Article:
suggesting that interest became more important in later school years. and standardized test scores for nationally representative samples of German Grade 7 students. Hence. and academic achievement. Study 1 Method Data. interest. Measures. (b) incorporate additional motivational variables in these SEMs to determine their role in the reciprocal effects model. comprised two waves spanning two different school years. The Present Investigation Despite the substantial overlap in the historical development and juxtaposition of theoretical issues. Reciprocal effects between academic self-concept and achievement have been established but this research has not included academic 401 interest even though these constructs have been juxtaposed in several theories. (d) evaluate the generality of the findings across different subgroups of respondents based on characteristics such as gender.mpg. Particularly relevant to the present investigation. which in turn had an effect on achievement in Grade 12. (For more detailed descriptions of the study and resulting database. thus. a primary aim of the present investigation was to pursue this limitation in existing research. 2002).649 seventh graders (M age 5 13. Study 1 was based on one cohort of students using two waves of data collected in a single school year. Because the sample was representative. Standardized achievement in mathematics was measured at Time 1 (T1) and Time 2 (T2). 54% females) who were tested at two points during the same school year. In longitudinal research covering the high school years (Grades 7. potentially stronger measure of interest. and included both the interest measure used in Study 1 and a new.biju. 2002) conclusion that whereas prior competence perceptions are strong predictors of subsequent achievement. Most students (93%) were German citizens and most were Caucasian (95%). Wigfield & Eccles. using longitudinal designs and tests of causal ordering (Jacobs et al.. and how these relations vary with gender. also found that interest in Grade 10 did have a direct effect on achievement in Grade 12. mathematics interest in Grade 7 had no direct effect on achievement in Grade 10. representative samples from four German states in which schools were selected randomly and two classes within each school were sampled randomly. see also http://www. (1999) noted methodological limitations of tests of the reciprocal effects model in self-concept research. Ko¨ller et al. in particular the International Association for the Evaluation of . Study 2 consisted of a different cohort of Grade 7 students collected approximately 3 years later. Scores on both measures were reliable (as4. (c) consider a sufficiently large and diverse sample to justify the use of SEMs. Math self-concept and math interest were measured on each occasion (see the Appendix for the wording of the items). which was conducted by the Max Planck Institute for Human Development in Berlin. 1998. motivational factors are important for enhancing academic achievement. when the learning environment was not so highly structured and intrinsic motivation played a more important role in academic choice. In the present investigation we pursued these theoretically important issues in two large studies of math self-concept. However. Study 1 is based on the longitudinal study Learning Processes. The results may also be consistent with Wigfield’s (1994. The final sample used here consists of 5. Math achievement test items were taken from previous national and international studies. Educational Careers and Psychosocial Development in Adolescence and Young Adulthood. Ko¨ller et al. task values such as interest are the better predictors of decisions to enroll in mathematics and English classes.4 years.8) and have been shown in previous research to have convergent and discriminant validity in relation to classroom-based performance in different school subjects (Baumert et al.de).. 10. and 12). see Ko¨ller.A Reciprocal Effects Model beliefs and task values. they encouraged researchers to: (a) explore how effects associated with school grades and standardized achievement test scores differed by contrasting both achievement constructs in the same study. 1998). (2001) argued that the role of interest was particularly relevant in mathematics because it is perceived to be a difficult subject. interest did have an effect on coursework selection. academic interest. there have been few longitudinal causal-ordering studies of relations among academic self-concept. Hence. Classes were excluded that participated in the study on only one of the two occasions or that had less than 10 responding students. Germany. Data were collected from large. school grades. and (e) explore the implications of lags between different waves of data collection that varied in length of timeFparticularly those within a single academic year against those that span more than one academic school year. Marsh et al. it is important to evaluate the reciprocal effects among constructs and academic achievement. it was heterogeneous in relation to socioeconomic status.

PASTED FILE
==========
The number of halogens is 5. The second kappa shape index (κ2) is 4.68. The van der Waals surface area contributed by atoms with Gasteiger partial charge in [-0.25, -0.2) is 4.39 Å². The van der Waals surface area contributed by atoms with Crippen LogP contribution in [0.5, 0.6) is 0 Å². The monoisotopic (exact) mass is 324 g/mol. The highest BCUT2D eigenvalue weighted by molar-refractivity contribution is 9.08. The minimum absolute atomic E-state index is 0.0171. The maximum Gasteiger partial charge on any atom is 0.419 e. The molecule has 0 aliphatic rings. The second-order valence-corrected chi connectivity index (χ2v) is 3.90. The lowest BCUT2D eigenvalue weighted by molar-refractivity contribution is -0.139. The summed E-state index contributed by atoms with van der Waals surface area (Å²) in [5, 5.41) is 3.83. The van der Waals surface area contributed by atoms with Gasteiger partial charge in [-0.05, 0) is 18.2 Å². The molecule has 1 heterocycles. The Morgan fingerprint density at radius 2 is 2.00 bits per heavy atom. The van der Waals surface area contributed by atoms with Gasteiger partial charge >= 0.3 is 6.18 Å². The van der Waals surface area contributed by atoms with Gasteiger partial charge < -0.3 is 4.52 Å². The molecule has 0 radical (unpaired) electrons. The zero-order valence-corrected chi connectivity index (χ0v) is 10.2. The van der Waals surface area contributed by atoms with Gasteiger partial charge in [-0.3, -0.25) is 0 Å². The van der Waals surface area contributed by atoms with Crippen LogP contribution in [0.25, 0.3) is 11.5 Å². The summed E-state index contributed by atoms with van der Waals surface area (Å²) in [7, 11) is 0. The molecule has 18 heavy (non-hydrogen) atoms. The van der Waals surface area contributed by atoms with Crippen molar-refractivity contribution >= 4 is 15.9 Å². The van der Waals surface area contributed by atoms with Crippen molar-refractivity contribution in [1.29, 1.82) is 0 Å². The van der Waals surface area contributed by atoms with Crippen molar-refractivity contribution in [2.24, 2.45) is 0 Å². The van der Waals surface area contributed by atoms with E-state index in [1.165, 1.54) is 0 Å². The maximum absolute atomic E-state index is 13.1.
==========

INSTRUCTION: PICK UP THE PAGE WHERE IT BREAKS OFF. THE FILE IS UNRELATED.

1993. Hau. this problem is typically less serious for parameter estimates based on relations between variables than means and typically not a serious problem for self-concept data where there is little variation among classes (e. deletion methods.. there is a growing consensus that the imputation of missing observations has several advantages over traditional listwise. Raudenbush & Bryk. In the methodological literature on missing data (e. The coefficient alpha estimates of reliability were greater than . Jo¨reskog & So¨rbom. LISREL provides only the root mean square error of approximation (RMSEA) to evaluate goodness of fit. preliminary analyses in the present investigation indicated that variance components associated with the self-concept and interest scores were very small. 1998. suggesting that the inclusion of correlated uniquenesses was not a critical issue.g..05 and . Statistical analysis. 1988). standard errors of parameter estimates were likely to be biased in the direction of being too small and to result in inflated levels of Type I errors (i.10 in both Studies 1 and 2. We did this by centering the means of all variables at the mean of the class from which the case came (i. our main focus is on the evaluation of parameter estimates. Graham & Hoffer. 2000). Fortunately. Although most of the items had a multiple-choice format. 1979). 2002. Byrne. correlated uniquenesses were included for the matching items collected at T1 and T2 because their exclusion would positively bias the corresponding correlation estimates. we explored a variety of alternative approaches to this problem but chose to emphasize results based on the full information maximum likelihood (FIML) approach to missing data (e. Consistent with this previous research. Therefore. only the models with correlated uniquenesses are presented. 1989. School grades in mathematics were based on self-reports at the end of sixth grade (but reported at the start of seventh grade) and in the middle of seventh grade (T2). approximately 12% of the responses were missing for the total sample of students who responded at either T1 or T2. In most educational research based on school settings.e. however. & McDonald.g. Whereas tests of statistical significance and indexes of fit aid in evaluating the fit of a model.75 for both measurement points. In Study 1. it is important for samples specifically selected to be representative of a larger population.402 Marsh. Allison. individual student characteristics are potentially confounded with those associated with classes or schools because individuals are not assigned randomly to groups (Raudenbush & Bryk.. computing the deviation between the raw score and the corresponding class mean for that score. and particularly pairwise. Hence.54) using maximum likelihood estimation (for further discussion of SEM. and Baumert Educational Achievement (IEA) First and Second International Mathematics Study. had no substantively important effect on the pattern of parameter estimates. Lu¨dtke. Ko¨ller. as well as to other approaches that we explored. the inevitable missing data are a potentially important problem. To facilitate the substantive import of the results. In the present investigation. Following recommendations by Marsh and Hau (1996. it is important to emphasize that the results from the FIML analyses were very similar to unreported analyses based on imputation with expectation maximization. Balla. In particular. Although we argue a priori for the superiority of the FIML approach that is the focus of our presentation. Kaplan. Marsh & Rowe. The content of the test items was based on mathematics curricula covered in Grades 5 to 7. approximately 15% had a short-answer format. Marsh. varying between . Little & Rubin. For FIML analyses. see also earlier discussion by Jo¨reskog. as in the present investigation. for example. see Goldstein. we dealt with this problem by constructing a pooled within-class covariance matrix in which between-class differences were controlled.. there is ultimately a degree of subjectivity and professional judgment in the selection of a ‘‘best’’ model (Marsh.e. we used the total mathematics scores at both points of measurement.. 1998) based on item response theory revealed that a unidimensional model was appropriate for describing the latent variable underlying the test results. 1996). 1987). 2002). Trautwein. well-defined factors with . both analyses resulted in fully proper solutions. Whereas this distinction may be less important for studies based on samples of convenience. Because students within the same class were likely to be more homogeneous than a truly random sample of students. Previous analyses (see Ko¨ller. We characterized the test as a low-stakes test because the results did not contribute to the formal evaluation of individual students or school grades.g. Particularly for longitudinal data. 2001). Their inclusion. & Kong. This approach better represents the entire sample rather than just the subsample of students who have no missing data while still providing appropriate tests of statistical significance that reflect the amount of missing data for each variable. SEMs were estimated with LISREL (version 8. false positives). Our data had a multilevel or hierarchical structure in that students were nested within classes. for further discussion. students did not expect to receive feedback on their individual performance. In the present investigation. see Bollen. 2000. 2003. and students had no incentive to study for the examination. 2002).